There’s no indication the Kaur couple will win their case; it’s entirely possible (and given the strong traditions around family and marriage, maybe probable) that the counselors in the Times’ article are right, and many of the girls who are now coming for support in their same-sex relationships will end up marrying men. But it seems like the schoolgirls in Kolkata are maybe less of a shocking surprise development and more part of a narrative that’s been unfolding for years and which will only bring more freedom and social mobility for the queer community of India.

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Originally from Boston, MA, Rachel now lives in the Midwest. Topics dear to her heart include bisexuality, The X-Files and tacos. Her favorite Ciara video is probably "Ride," but if you're only going to watch one, she recommends "Like A Boy." You can follow her on twitter and instagram.

Rachel has written 1142 articles for us.


  1. For a country that is so sheltered from the Western world’s view of sexuality, whether gay or straight, India’s progress on the queer front is fairly remarkable.

    Most people in India adhere to a culture that has religion incorporated into day-to-day life and separation of church and state means very little in such a religion-heavy society. It’s possible that BECAUSE Hindu texts say absolutely nothing about gay people that most Indians just don’t know how to deal with these issues, and instead decide to go into denial.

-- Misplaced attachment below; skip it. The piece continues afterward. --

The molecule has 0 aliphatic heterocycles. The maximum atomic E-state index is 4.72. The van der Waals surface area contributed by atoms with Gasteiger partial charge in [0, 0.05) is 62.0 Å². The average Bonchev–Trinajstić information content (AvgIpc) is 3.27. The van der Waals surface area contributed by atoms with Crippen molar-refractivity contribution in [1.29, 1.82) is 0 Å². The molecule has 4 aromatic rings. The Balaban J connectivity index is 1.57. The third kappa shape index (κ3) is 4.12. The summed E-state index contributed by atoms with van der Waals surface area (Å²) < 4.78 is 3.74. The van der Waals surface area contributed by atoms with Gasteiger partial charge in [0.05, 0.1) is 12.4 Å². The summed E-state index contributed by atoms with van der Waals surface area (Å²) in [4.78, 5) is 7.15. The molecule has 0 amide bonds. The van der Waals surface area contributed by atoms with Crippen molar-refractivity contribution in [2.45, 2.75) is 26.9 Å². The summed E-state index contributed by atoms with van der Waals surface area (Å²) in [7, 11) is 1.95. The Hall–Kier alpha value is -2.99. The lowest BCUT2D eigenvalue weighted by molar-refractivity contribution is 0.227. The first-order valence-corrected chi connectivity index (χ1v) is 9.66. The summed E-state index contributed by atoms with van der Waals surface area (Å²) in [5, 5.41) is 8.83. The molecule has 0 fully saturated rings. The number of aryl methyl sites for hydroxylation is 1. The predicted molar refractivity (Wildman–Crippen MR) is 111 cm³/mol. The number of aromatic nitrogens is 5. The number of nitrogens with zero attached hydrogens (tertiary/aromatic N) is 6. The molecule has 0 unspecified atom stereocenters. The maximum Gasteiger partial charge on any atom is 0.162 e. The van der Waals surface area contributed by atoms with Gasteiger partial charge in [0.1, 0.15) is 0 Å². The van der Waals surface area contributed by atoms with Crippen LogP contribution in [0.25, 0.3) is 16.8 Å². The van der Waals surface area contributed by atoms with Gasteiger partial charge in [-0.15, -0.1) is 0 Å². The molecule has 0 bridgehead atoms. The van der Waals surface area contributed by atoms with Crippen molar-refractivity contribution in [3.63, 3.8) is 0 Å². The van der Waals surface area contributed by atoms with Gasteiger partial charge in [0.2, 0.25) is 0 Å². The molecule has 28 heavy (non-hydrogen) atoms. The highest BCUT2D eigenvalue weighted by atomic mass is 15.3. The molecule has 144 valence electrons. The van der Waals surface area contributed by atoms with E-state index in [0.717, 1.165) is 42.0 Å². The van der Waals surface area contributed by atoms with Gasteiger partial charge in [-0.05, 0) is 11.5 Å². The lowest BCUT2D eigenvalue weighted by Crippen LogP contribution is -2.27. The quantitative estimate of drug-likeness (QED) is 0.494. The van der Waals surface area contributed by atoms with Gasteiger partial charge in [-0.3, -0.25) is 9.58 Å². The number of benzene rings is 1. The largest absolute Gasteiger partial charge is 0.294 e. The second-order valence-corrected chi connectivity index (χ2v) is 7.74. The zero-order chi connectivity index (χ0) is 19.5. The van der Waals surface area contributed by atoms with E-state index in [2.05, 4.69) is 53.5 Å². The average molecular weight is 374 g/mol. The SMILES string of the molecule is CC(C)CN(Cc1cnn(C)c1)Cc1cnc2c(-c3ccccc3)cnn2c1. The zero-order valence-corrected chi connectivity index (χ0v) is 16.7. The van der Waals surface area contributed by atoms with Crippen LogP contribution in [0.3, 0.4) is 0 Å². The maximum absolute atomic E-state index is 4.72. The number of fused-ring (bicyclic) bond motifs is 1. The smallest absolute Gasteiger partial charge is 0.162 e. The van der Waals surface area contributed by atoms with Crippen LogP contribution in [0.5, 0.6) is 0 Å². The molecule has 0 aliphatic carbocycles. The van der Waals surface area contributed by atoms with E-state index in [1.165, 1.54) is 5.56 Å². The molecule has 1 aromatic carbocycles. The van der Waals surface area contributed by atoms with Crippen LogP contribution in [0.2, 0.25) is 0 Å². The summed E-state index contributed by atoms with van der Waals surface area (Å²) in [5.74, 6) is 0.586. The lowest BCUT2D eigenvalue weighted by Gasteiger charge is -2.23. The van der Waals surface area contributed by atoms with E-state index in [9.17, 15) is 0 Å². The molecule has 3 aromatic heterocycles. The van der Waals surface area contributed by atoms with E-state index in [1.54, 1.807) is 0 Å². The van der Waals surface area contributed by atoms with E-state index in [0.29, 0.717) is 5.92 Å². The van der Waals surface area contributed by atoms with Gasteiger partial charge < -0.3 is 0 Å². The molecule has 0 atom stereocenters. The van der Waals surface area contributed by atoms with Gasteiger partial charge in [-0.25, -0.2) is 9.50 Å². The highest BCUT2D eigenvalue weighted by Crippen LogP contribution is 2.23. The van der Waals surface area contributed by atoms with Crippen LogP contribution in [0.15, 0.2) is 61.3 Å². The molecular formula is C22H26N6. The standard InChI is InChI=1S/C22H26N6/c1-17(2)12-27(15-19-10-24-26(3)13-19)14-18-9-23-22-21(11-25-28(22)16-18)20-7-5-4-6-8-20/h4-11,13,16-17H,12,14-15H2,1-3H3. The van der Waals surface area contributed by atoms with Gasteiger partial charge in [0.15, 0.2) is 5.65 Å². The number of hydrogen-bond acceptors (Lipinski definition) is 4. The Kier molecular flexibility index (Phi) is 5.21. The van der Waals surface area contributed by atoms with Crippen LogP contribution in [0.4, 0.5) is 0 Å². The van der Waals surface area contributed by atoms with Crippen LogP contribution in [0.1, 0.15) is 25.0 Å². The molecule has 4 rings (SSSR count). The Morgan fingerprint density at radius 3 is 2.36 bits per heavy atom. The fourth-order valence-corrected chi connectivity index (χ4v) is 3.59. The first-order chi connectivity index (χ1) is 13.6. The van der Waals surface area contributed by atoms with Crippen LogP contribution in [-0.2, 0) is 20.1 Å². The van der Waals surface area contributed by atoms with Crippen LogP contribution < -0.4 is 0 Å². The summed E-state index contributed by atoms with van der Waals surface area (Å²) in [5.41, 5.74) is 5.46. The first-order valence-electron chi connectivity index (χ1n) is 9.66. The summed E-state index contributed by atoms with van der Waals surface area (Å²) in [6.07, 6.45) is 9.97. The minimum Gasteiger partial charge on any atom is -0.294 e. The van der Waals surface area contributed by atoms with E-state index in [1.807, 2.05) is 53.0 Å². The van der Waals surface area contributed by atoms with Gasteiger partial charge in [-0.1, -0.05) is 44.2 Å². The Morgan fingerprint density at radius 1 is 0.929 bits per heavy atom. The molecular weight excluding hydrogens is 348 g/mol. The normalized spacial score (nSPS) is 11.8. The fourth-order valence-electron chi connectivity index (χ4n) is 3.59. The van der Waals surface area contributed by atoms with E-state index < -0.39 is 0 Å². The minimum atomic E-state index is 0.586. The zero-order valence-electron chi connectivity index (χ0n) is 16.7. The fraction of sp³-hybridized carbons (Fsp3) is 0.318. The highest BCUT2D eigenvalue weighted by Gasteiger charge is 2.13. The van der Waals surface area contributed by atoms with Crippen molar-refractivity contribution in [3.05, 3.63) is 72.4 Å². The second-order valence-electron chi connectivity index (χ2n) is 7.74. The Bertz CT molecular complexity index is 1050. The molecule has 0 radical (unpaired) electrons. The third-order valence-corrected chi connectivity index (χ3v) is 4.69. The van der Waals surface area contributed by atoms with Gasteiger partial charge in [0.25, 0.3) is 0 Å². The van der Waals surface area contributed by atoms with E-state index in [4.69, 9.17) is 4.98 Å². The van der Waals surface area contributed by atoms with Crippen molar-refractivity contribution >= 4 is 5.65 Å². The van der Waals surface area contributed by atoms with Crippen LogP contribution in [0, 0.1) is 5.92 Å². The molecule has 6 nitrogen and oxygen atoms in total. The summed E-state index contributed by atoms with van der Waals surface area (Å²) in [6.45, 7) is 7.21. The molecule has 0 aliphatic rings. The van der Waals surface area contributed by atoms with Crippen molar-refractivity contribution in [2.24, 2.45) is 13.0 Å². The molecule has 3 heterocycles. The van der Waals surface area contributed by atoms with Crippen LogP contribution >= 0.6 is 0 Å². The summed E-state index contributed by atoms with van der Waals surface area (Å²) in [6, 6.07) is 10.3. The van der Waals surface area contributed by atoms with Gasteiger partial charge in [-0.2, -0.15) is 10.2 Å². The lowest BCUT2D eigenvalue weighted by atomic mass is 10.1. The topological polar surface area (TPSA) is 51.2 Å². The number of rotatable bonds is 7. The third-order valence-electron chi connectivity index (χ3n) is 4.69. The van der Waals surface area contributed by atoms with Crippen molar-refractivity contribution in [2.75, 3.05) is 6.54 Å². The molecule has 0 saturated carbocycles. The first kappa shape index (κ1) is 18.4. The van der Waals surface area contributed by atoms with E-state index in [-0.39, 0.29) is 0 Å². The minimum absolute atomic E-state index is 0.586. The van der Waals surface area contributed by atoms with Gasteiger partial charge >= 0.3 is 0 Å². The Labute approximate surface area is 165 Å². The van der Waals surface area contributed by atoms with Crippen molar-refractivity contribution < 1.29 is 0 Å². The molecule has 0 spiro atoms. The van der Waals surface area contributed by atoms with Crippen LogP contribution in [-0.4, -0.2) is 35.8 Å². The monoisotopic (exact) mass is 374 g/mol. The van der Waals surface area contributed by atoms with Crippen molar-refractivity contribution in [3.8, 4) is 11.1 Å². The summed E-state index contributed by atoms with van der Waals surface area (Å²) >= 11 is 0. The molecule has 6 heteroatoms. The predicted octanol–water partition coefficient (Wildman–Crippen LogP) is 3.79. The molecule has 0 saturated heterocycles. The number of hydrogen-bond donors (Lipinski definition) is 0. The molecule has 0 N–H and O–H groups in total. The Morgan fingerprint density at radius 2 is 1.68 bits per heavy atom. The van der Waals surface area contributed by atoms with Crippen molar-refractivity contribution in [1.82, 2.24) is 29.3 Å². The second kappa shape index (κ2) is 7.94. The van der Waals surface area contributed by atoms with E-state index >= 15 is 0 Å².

As an Indian gaymo, this really made me smile. Thanks for an informative article, Rachel!

  2. The first pic makes me smile =)

    Good article. I can kind of agree with the hesitation in immediately labelling the girls as “lesbian”: this reminds me of a lot of homogendered ‘sub’cultures, (like all-girl boarding schools), in a lot of societies where girls pair up because of emotional bonds rather than sexual attraction. Who knows, maybe this sort of behaviour will normalize being in homosexual relationships as adults.

    • It brings to mind the romantic friendships between women at the turn of the 20th century (and for centuries before that, too).